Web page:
I have already maxed out the seat height. My knee is barely bent. I know the issue is being able to relax and get the weight on the seat, I am getting a bit better at that every day-- ironically, as my legs get really tired by the end of my workout, I’m able to sit on the seat more and get the longest distance on my runs!

I’m just wondering if the clickover to constant weight on the seat generally just improves slowly over time, or one day it just clicks all of the sudden.


Leg fatigue has not been a limiting factor of any of my rides, even as a beginner. I would get sore back muscles as a beginner from going around my block a few times, but not leg soreness. And the back soreness wouldn’t stop me.

As soon as I started wanting to ride to the train station to go to work, I could do it. I was actually choosing to take a longer route because I was a bit unsure of a hill on the shorter more direct route. (One day a couple of weeks later I tried the hill and I worked out it wasn’t that bad so after that, I stuck to the shorter route).

For the back pain: After a couple of consecutive days of distance riding on a 36er, I worked out I could eliminate all back pain if I ride with 2 hands on the handles.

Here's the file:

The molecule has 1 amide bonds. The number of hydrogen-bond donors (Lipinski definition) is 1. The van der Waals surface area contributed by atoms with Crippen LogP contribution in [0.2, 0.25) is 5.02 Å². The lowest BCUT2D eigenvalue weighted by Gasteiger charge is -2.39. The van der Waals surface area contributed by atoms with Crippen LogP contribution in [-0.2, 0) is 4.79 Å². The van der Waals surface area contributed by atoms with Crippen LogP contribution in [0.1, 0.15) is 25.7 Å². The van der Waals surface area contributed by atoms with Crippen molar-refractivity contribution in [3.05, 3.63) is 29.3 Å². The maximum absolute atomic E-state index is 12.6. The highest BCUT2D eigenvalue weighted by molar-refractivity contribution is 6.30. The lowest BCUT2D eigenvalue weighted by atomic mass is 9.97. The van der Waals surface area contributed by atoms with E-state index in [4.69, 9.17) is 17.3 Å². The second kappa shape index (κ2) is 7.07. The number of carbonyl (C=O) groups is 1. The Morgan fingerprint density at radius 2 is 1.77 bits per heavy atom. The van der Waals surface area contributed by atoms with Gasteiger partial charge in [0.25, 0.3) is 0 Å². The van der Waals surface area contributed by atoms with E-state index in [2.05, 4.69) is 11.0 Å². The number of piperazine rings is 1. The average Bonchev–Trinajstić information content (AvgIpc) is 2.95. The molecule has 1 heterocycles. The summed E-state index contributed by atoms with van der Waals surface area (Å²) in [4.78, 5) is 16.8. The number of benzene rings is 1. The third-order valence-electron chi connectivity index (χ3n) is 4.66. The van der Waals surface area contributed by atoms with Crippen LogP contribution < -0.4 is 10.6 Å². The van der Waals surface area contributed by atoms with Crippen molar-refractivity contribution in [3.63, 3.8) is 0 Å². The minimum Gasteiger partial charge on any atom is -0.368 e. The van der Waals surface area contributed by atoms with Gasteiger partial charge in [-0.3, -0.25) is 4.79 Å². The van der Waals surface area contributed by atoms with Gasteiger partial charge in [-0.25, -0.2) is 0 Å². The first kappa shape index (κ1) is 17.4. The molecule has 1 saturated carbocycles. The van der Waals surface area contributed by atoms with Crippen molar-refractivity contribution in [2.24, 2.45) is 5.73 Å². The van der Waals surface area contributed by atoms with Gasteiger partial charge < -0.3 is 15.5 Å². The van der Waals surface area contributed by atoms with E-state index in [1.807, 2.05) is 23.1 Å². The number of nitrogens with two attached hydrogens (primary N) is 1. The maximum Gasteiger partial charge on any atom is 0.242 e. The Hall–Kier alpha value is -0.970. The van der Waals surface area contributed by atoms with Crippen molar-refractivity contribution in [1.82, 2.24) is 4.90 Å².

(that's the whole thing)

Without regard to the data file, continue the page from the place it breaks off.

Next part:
BHC… you’re almost there.

It (legs, lungs, and skills) improves over time but I bet you are due real soon for a big jump in distance if you keep it up.

It took me about 6 weeks of riding 1-2 hours a day to ride the 1/4 mile loop around my neighborhood (with a small incline/decline section) without dismount. By week 7-8, I could ride more than 1 mile without dismounting. So, my progression was somewhat geometric.

Practicing is making you stronger, for sure. But the secret to distance, I think, is to keep yourself from crossing a certain threshold of effort. When you cross that threshold, you get worn out, and you lose control. At a certain point, you’ll start exerting less than that threshold, and then your distance will go crazy nuts.

In the meantime, try not to stress out whether your next run is going to be your longest. You may end up using more energy that way. Though my memory is fuzzy on this point, for me the real distances corresponded with riding a bit more slowly. You might try that.

You will eventually get around to putting more weight in the seat. There has been some disagreement on the forums about how important this is for beginners. My attitude is that it will come eventually. I suggest the following mantra: “Lazy ass, lazy ass, lazy ass…” Eventually your ass will believe it is lazy and settle into the seat.

You’re making great progress, Chief!

Thanks for the comments everybody, I appreciate it. One thing I do notice is sometimes when my legs start to really burn-- if I am able to settle in the seat just for a bit, then my legs instantly feel better and recover even while I’m pedaling. But I can’t hold that balance for very long and then I start putting more weight back on the pedals. But at least I’m not falling over now!